- the person meets the current national triage protocol criteria for suspected COVID-19 infection.
3. Why don’t I just use my usual telehealth codes like (99, 112, 149 etc) instead of the new COVID telehealth codes?
The main practical difference between the usual telehealth codes and the new COVID telehealth codes is the location of the patient. If you are conducting usual telehealth attendances with patients in telehealth eligible areas, then you should continue to use the usual telehealth codes. For example, claim a 116 with a 112 and so on.
Only use the COVID codes for patients who are not in a telehealth eligible area but need to ‘see’ you.
4. What are the equivalent COVID codes for items 132 and 133?
There aren’t any. Too risky for the Government. Only item 110 and 116 are included. See the table below.
5. What’s the difference between telehealth and telephone? Isn’t it the same?
One would have thought so, though for statistical purposes it does make sense for the Government to separate them. So, there are two sets of codes, one for video and another for telephone. The rates are the same for both.
6. I have arrived home from overseas this morning and have to self-isolate for 14 days. Can I keep practising?
Yes. The COVID codes can be used for both vulnerable patients, and health providers in isolation for possible COVID infection.
7. Which codes should I use for telehealth? i.e. Skype, Facetime, WhatsApp
Below are your common codes and their COVID counterparts to use if your patient meets the vulnerability criteria above and the consultation takes place via video.
|Usual MBS item||Equivalent new COVID item||Comments|
8. Which codes should I use for telephone?
Below are your common codes and their COVID counterparts to use if your patient meets the vulnerability criteria above and the consultation takes place by phone.
|Usual MBS item||Equivalent new COVID item||Comments|
9. What are the rates?
The Schedule fee for each service is the same as the Schedule fee for the equivalent usual service. EG: The Schedule fee for item 110 is the same as for item 91824 and 91834. The difference is the Government is trying to make you bulk bill if you use the COVID services. (See Bulk Billing at Point 1).
10. Does the single course of treatment rule apply?
Yes. You do not get to start with a fresh initial consultation just because you are switching from face to face, to video/telephone. If you have been reviewing your patient for the same condition and now switch to the COVID items your first claim should be for one of the follow up consults, not an initial.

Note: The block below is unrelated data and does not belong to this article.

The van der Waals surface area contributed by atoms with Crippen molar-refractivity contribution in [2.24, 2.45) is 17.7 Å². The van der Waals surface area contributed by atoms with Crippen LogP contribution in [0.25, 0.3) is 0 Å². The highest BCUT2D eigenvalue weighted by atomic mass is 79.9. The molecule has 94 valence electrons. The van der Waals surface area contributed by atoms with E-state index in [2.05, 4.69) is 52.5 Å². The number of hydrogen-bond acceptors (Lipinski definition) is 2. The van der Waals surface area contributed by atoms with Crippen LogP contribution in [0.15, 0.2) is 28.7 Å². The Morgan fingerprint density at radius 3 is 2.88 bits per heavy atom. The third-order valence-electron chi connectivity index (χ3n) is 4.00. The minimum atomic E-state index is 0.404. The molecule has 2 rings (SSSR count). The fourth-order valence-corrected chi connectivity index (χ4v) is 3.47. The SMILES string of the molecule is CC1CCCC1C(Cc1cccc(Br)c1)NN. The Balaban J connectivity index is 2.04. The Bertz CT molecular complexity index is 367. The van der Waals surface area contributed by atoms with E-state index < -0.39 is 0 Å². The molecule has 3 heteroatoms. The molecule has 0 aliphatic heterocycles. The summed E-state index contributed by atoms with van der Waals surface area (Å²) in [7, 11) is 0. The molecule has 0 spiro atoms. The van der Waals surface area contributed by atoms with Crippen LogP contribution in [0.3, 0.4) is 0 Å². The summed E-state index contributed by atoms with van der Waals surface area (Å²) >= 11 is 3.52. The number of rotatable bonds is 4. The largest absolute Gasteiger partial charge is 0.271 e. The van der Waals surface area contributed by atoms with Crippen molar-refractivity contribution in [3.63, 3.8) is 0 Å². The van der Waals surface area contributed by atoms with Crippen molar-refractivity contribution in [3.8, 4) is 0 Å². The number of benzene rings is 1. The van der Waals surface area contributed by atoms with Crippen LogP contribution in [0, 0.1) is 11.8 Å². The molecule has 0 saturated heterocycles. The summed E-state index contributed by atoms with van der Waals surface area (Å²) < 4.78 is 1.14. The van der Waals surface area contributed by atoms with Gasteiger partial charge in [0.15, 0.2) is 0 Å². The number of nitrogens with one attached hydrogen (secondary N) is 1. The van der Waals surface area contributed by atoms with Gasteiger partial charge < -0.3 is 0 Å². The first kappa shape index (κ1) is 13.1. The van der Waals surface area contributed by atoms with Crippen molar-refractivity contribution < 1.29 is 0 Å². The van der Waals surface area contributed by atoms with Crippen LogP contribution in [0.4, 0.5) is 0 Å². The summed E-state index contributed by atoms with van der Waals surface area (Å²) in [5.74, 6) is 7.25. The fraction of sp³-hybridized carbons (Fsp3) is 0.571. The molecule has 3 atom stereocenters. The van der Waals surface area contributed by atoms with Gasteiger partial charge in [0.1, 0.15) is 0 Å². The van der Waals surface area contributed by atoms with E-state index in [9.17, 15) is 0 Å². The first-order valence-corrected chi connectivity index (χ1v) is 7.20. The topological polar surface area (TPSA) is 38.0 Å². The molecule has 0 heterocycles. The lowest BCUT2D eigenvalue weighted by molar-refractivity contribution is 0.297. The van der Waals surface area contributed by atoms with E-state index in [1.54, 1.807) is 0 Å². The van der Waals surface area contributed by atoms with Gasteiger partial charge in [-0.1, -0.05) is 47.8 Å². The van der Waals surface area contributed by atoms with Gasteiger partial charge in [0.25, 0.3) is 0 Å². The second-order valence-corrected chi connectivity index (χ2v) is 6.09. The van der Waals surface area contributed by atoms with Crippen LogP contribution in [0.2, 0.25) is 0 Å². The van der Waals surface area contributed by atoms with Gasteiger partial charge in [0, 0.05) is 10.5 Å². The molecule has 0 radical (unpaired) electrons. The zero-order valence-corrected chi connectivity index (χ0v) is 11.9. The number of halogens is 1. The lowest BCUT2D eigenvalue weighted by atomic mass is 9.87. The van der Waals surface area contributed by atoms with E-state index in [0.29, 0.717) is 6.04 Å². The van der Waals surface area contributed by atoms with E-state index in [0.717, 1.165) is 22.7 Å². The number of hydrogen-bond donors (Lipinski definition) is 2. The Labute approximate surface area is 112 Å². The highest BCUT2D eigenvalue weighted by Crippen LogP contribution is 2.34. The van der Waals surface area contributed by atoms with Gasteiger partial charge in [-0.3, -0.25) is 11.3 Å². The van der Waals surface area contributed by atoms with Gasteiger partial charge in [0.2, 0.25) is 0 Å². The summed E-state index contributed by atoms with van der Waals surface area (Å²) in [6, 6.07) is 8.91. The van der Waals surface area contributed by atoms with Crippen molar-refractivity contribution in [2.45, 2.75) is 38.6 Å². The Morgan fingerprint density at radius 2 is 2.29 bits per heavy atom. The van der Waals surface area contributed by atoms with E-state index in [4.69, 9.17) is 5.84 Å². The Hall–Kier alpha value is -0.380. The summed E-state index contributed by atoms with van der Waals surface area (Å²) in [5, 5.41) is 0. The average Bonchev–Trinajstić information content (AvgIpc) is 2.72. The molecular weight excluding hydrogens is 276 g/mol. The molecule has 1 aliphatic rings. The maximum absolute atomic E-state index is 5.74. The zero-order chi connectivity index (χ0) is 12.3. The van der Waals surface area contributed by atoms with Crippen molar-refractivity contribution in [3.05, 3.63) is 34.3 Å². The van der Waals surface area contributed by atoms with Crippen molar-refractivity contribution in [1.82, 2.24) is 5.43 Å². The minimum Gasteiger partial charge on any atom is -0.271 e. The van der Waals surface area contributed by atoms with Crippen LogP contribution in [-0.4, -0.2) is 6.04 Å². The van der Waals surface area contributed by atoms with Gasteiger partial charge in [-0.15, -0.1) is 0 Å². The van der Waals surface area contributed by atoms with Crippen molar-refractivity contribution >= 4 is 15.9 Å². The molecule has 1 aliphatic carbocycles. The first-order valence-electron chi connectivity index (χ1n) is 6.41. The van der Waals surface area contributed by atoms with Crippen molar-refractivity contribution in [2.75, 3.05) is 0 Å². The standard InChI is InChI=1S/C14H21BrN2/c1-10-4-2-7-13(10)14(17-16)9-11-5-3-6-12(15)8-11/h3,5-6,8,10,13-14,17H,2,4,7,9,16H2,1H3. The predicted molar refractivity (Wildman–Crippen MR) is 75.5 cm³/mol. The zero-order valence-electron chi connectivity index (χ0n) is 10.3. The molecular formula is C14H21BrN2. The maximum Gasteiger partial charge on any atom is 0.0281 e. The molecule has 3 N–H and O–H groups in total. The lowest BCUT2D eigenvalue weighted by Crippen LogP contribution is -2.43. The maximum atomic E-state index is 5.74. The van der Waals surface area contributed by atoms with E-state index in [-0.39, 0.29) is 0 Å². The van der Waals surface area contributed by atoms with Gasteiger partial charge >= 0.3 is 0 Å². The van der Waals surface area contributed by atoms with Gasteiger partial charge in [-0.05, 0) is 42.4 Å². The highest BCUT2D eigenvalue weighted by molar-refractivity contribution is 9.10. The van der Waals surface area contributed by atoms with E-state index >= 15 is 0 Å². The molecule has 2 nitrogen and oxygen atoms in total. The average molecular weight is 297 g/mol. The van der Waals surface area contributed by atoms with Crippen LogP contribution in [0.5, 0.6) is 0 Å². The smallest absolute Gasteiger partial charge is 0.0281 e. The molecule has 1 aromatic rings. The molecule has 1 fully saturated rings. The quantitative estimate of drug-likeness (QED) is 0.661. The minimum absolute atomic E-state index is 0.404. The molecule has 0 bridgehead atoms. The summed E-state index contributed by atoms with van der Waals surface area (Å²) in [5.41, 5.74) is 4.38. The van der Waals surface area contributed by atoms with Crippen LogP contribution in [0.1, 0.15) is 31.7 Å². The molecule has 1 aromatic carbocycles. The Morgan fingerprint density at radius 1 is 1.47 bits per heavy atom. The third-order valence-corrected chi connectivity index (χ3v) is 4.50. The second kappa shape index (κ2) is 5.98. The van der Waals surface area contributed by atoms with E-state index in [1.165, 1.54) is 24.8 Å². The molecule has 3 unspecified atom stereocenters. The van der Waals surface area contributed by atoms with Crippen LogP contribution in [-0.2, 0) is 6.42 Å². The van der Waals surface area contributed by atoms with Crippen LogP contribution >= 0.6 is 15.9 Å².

11. I’m a dual qualified Rehabilitation Physician and Pain Specialist. I usually use the Rehab items when I am being a Rehab Physician (110 and 116 etc) and the pain items (2801 and 2806 etc) when I am in that role, because I understood that was the right thing to do. I can’t see equivalent COVID items for 2801 and 2806. What should I do? I have chronic pain patients who need to be seen because I am weaning them off opioids and they will become very unwell if I can’t continue to treat them.
This is unclear, sorry. Best advice is again to return to first principles. As a Rehabilitation Physician you are a fellow of the RACP and can therefore claim physician items 110 and 116 etc, so go ahead and claim their equivalent COVID items for your chronic pain patients if you are not seeing them face to face during this period. You should return to claiming the specific pain items when all of this is over.
12. Can I use the new COVID codes for my admitted patients as well as outpatients?
No. The COVID services apply to outpatients only.
13. Do the Private Health Fund gapcover schemes apply to the COVID services?
No, because the COVID services are for outpatients only and the Private Insurers are not permitted to cover outpatient medical services.
14. Do referral rules apply to COVID services?
Yes. To claim COVID services, the patient has to be referred to you by another specialist or a GP as usual.
15. How long will these codes be available?
Current information is they will be available for 6 months ago.
We hope that you have found this helpful. Please feel free to share with your colleagues and keep the questions coming.
Margaret & The Synapse Team.